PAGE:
HUNTINGTON — With more than 300 different congregations in the Tri-State, the potential for spiritual institutions to get things done for the greater good is immense, if not immeasurable.
Sharing the information to do so, and bridging the gaps between often-siloed church families with common humanitarian goals, has been the driving purpose behind FaithHealth Appalachia — founded in 2008 as an initiative of Cabell Huntington Hospital, but now operating as an independent nonprofit.
The organization exists to integrate spiritual guidance and congregational efforts into the community’s existing systems for addressing needs in substance use disorder, homelessness, hunger and loneliness — all often intersecting to different degrees.
“It’s about how we can continue to wrap our arms around people who are struggling with those different social determinants,” said Jana Stoner, executive director of FaithHealth Appalachia. “My prayer is that churches will continue to rise up and address the most vulnerable needs of our community.”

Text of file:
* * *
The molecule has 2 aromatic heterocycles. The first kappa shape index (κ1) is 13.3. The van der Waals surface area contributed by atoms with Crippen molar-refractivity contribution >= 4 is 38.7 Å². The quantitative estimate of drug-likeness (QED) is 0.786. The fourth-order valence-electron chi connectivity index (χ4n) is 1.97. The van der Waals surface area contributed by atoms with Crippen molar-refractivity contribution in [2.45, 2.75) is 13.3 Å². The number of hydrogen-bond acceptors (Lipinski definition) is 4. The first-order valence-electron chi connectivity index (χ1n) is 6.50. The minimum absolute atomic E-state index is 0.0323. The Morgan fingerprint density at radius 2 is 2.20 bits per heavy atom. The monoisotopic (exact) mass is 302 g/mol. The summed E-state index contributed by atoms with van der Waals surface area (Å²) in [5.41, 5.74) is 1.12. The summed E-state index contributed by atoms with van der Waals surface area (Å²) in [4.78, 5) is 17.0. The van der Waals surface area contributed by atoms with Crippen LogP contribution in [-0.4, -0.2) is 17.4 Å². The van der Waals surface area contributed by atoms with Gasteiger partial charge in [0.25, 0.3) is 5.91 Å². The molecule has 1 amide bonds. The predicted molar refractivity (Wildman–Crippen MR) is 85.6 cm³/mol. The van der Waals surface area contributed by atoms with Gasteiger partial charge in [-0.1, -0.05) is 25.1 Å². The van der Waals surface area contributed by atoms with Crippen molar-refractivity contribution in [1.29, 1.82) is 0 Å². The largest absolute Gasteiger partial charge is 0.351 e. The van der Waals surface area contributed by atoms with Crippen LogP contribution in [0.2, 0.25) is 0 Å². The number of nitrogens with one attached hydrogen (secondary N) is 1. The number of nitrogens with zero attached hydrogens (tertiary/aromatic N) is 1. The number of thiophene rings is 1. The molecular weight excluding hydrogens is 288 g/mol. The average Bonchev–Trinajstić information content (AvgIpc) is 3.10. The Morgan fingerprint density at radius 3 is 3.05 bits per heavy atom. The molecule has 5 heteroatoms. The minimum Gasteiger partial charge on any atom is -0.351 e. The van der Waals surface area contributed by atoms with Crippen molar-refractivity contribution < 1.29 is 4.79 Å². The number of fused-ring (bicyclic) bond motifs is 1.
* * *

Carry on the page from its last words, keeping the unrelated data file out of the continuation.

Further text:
About 80 congregations within FaithHealth Appalachia were represented at an appreciation lunch Tuesday afternoon in Huntington, keynoted by Mayor Steve Williams speaking to the city’s faith leaders. It’s a small thank-you, Stoner said, for the countless hours of good works done often in obscurity. Though the vast majorities were Christian, the local Muslim Association also attended.
“In Appalachia, faith is the center of who we are as a people,” Stoner said. “They all already offer so much hope and healing to the community, so I just can’t imagine the potential of all of them coming together to address all the different needs here.”
For more information or to be connected to FaithHealth Appalachia, call Jana Stoner at 304-544-8312.
Follow reporter Bishop Nash on Twitter @BishopNash.